California Travel Guide
This casual, organic cafe is the de facto community kitchen of Brentwood. Locals turn out in droves—especially at weekend brunch—for morning goodies like the egg dishes and stuffed French toast or afternoon fare like the enormous salads and Paninis.
This collection celebrates the cultures and histories of people of African descent scattered around the world, from the Caribbean to South America. It’s heavy on multimedia exhibits, such as videos, music, and audio narratives.
Climb up to the fourth floor to the country’s oldest Chinese temple, a shrine to Tien Hau, the Goddess of Heaven and the Sea. Fringed red lanterns throng the ceiling, and Taoists send up puffs of incense with their prayers.
Howard Backen’s barnlike complex near the town of Sonoma houses several salons and lounges; choose between a flight of four, a five-course food-and-wine pairing, or a picnic by the pond.
This no-frills neighborhood theater is the last surviving revival movie house in Los Angeles—thanks in large part to its famous benefactor Quentin Tarantino, who stepped in to buy the property when the theater was on the brink of shutting down.
Los Feliz teems with funky vintage stores, but this sweet boutique is the cream of the crop. It stocks a chic, well-edited collection of pieces for both ladies and gents from the 1940’s through ’90’s (without a whiff of must) as well as gently used contemporary finds.
An espresso pioneer, Trieste has been roasting beans and caffeinating the city since 1956. On Saturday afternoons, the owners and other local musicians belt out everything from opera to Patsy Cline.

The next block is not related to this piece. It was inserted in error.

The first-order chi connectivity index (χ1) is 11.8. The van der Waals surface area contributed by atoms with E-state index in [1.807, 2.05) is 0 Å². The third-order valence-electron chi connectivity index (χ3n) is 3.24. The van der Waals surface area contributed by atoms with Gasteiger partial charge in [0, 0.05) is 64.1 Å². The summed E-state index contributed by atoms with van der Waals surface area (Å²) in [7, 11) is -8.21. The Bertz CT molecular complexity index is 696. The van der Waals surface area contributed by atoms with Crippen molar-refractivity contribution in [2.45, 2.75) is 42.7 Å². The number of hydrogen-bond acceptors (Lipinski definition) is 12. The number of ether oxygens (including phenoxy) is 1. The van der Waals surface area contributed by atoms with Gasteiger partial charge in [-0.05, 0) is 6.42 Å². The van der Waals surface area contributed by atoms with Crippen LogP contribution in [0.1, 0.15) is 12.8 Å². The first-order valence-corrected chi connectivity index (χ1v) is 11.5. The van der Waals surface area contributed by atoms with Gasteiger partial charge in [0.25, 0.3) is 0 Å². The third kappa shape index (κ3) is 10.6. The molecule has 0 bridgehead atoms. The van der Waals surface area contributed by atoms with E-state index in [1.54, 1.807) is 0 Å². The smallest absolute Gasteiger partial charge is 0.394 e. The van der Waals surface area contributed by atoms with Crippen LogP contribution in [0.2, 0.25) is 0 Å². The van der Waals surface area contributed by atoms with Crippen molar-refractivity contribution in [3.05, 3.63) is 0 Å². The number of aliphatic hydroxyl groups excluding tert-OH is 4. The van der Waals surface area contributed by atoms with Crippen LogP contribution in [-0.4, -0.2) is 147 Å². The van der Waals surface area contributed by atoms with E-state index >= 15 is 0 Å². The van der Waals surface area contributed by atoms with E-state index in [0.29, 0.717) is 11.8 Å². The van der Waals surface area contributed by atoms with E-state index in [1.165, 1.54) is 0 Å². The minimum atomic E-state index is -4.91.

This wonderful collection of Japanese photo booths captures customers diving out of a washing machine, covered in confetti, or popping out of a bouquet of flowers. Before the machine spits out sticker page of the shenanigans, make sure to add after-effects like props and writing.
The terracotta-hued complex at this famous intersection is “ground zero” of Silver Lake hipsterdom.
There may be a bit of stair climbing involved, but the views from the hilltop park are some of the best in the city. To the South: a bowl of neighborhoods leads up to Sutro Tower on the horizon. To the North: a view of the Marina opens up to the Bay beyond.
Karaoke is more kicking with an enthusiastic audience, and the Mint certainly has one. The bonus: Lots of fans. The drawback: It often takes a long wait and a big tip to gain stage time.
This “secret” subterranean bar is hidden below a popular wedding and events venue and offers a sultry speakeasy vibe for cocktailing and live music. The entrance—through the parking lot behind The Victorian and down a flight of stairs—is appropriately hard to find.